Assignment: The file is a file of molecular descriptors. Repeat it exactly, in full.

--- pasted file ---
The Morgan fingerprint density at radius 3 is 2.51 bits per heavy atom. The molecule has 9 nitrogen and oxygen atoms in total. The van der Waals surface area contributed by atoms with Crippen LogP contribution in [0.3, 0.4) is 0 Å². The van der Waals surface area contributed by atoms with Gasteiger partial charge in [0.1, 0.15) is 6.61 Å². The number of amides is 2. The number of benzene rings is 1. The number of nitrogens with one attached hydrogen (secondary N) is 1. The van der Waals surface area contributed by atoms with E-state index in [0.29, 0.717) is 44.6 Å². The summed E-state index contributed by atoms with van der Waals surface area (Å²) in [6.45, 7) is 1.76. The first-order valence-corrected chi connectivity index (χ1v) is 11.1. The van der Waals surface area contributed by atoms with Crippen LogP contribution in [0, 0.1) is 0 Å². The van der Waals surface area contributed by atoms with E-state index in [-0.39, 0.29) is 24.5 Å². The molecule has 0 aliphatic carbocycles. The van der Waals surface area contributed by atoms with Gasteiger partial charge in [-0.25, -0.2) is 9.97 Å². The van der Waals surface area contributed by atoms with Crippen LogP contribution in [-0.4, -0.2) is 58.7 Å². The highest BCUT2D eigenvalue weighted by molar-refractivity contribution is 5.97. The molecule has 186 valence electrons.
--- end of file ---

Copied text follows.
The Morgan fingerprint density at radius 3 is 2.51 bits per heavy atom. The molecule has 9 nitrogen and oxygen atoms in total. The van der Waals surface area contributed by atoms with Crippen LogP contribution in [0.3, 0.4) is 0 Å². The van der Waals surface area contributed by atoms with Gasteiger partial charge in [0.1, 0.15) is 6.61 Å². The number of amides is 2. The number of benzene rings is 1. The number of nitrogens with one attached hydrogen (secondary N) is 1. The van der Waals surface area contributed by atoms with E-state index in [0.29, 0.717) is 44.6 Å². The summed E-state index contributed by atoms with van der Waals surface area (Å²) in [6.45, 7) is 1.76. The first-order valence-corrected chi connectivity index (χ1v) is 11.1. The van der Waals surface area contributed by atoms with Crippen LogP contribution in [0, 0.1) is 0 Å². The van der Waals surface area contributed by atoms with E-state index in [-0.39, 0.29) is 24.5 Å². The molecule has 0 aliphatic carbocycles. The van der Waals surface area contributed by atoms with Gasteiger partial charge in [-0.25, -0.2) is 9.97 Å². The van der Waals surface area contributed by atoms with Crippen LogP contribution in [-0.4, -0.2) is 58.7 Å². The highest BCUT2D eigenvalue weighted by molar-refractivity contribution is 5.97. The molecule has 186 valence electrons.